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International Civil Rights Walk Of Fame

by Ricky Ricardo (writer), Los Angeles, April 08, 2008

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A large crowd was in attendance for the Community Day at the African American Museum of Art to celebrate the opening of the International Civil Rights Walk of Fame Exhibit.

International Civil Rights Walk of Fame

            Los Angeles-A phenomenal event was held for a phenomenal exhibit featuring some phenomenal talent.

            A special Community Day presented by Macy’s took place on April 6, from 2:00-6:00PM to celebrate the opening of the International Civil Rights Walk of Fame Exhibit sponsored by Macy’s. The final stop of the traveling exhibit will be at the Museum of African American Art, 4005 Crenshaw Blvd., Macy’s Baldwin Hills, Level Three until Saturday, April 12. R&B music from the 60’s and 70’s greeted people arriving for the event.

            Sandra Lewis-Cooper, Macy’s Diversity Development Co-coordinator served as Mistress of Ceremonies for the afternoon. Berlinda Fontenot-Jamerson, President of the Board, Museum of African American Art welcomed all in attendance, and invited everyone to re-visit the museum to enjoy on-going as well as future exhibits.

            Speaking of phenomenal talent-the West Angeles Angelic Choir directed by Kim Barton performed “Lift Ev’ry Voice and Sing,” Holy Spirit Flow Thru Me,” “Make A Joyful Noise To The Lord,” and concluded with “He Got The Whole World In His Hands.” The choir received a standing ovation.

            Sandra Robbie and Sylvia Mendez spoke about the Mendez  v. Westminster case. This was the landmark desegregation case of 1946. The case successfully ended de jure segregation in California and set a precedent for the better-known Brown v. Board of Education seven years later; and paved the way for integration and the American Civil Rights movement. Sylvia Mendez played an instrumental role in the above mentioned case. She is a retired nurse and she travels and gives lectures to educate others on the historic contributions made by her parents and the co-plaintiffs to the desegregation effort in the United States. In 1998, a few years before Mendez’s mother Felicitas died, the district of Santa Ana, California honored the Mendez family by naming a new school the “Gonzalo and Felicitas Mendez Fundamental Intermediate School”, after Sylvia Mendez parents. On April 14, 2007, the U.S. Postal Service unveiled a stamp commemorating the Mendez v. Westminster case. Sandra Robbie wrote and produced the documentary Mendez v. Westminster: For all the Children/Para Todos Los Ninos, which debuted on KOCE-TV in Orange County on September 24, 2002 as part of their Hispanic Heritage Month celebration. The documentary, which also aired on PBS, won an Emmy Award as well as a Golden Mike Award. There is a bill-AB531 currently in the California Assembly which will help bridge history by having the Mendez v. Westminster case taught in Public Schools in the year 2011.

            The Kidz @ 43rd Place entertained the crowd with a phenomenal performance art/spoken word show entitled “Walk In The Path.”  The group paid homage to leading African Americans in history, entertainment. Sports, politics etc.  Damaris Bernard-Smith is the Program Director/Producer along with Jacinta Guillenne-Dixon, Children’s Director.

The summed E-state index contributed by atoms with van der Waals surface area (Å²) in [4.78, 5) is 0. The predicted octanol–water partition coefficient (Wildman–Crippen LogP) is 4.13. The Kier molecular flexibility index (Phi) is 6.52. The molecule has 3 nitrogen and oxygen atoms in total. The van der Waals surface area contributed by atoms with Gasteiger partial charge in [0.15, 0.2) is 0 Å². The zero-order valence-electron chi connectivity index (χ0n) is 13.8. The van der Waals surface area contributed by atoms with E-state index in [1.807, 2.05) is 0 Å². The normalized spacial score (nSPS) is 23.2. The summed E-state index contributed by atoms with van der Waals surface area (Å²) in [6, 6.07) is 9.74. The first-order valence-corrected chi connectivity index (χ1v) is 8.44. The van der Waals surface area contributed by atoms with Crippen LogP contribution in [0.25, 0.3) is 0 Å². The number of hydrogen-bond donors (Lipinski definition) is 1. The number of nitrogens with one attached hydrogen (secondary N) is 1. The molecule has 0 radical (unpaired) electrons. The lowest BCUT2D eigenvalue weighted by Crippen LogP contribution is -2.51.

The Rainbow Music Ensemble consisted of students who were also members of The Kidz @ 43rd Place. This group played a phenomenal set of classical music. My hat goes off to the music teachers and parents who were beaming with delight seeing the talent displayed by these young students.

            Miss Carli from the Khocolate Keepsakes Children’s Literacy Museum captivated the audience with storytelling. Young kids were able to showcase their artistic talents at the Coloring Corner. The finish art work was put on display in the Museum.

            The International Civil Walk of Fame Exhibit pays tribute to individuals who sacrificed and struggled to make equality a reality. The exhibit features shoes donated by a selection of past and present inductees into the Trumpet Awards Foundation, Inc.’s International Civil Rights Walk of Fame. The shoes of the leaders represent the miles we have come, as well as the importance of walking for the cause.

            Since 2004, the Trumpet Awards Foundation, Inc., an Atlanta based non-profit organization, has recognized civil rights leaders throughout the country and abroad. The exhibit was created and designed by Xernona Clayton, Founder, President/CEO of the Trumpet Awards Foundation, Inc.

            Macy’s Inc., a founding sponsor of the International Civil Rights Walk of Fame, is honored to travel the exhibit nationally for the first time, making Los Angeles its final destination. The exhibit is part of a permanent collection at the Trumpet Awards Foundation, Inc. in Atlanta, GA.

            For the past 30 years, The Museum of African American Art (MAAA) has been a secret gem tucked behind the sales floor on level three of Macy’s Baldwin Hills. The museum was started in 1976 with the goal of increasing public awareness and support of African-American Art. The MAAA is the only museum of its kind west of the Mississippi River. It receives no federal funds and runs solely on the support of Macy’s, donations, from members and sales from the gift shop. In addition to housing exhibits, The MAAA is also home to a permanent collection of works by palmer C. Hayden, one of the most important artists of the Harlem Renaissance. Please visit http://www.maaa-la.com for information on upcoming exhibits and events.

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About the Writer

Ricky Ricardo is a writer for BrooWaha. For more information, visit the writer's website.
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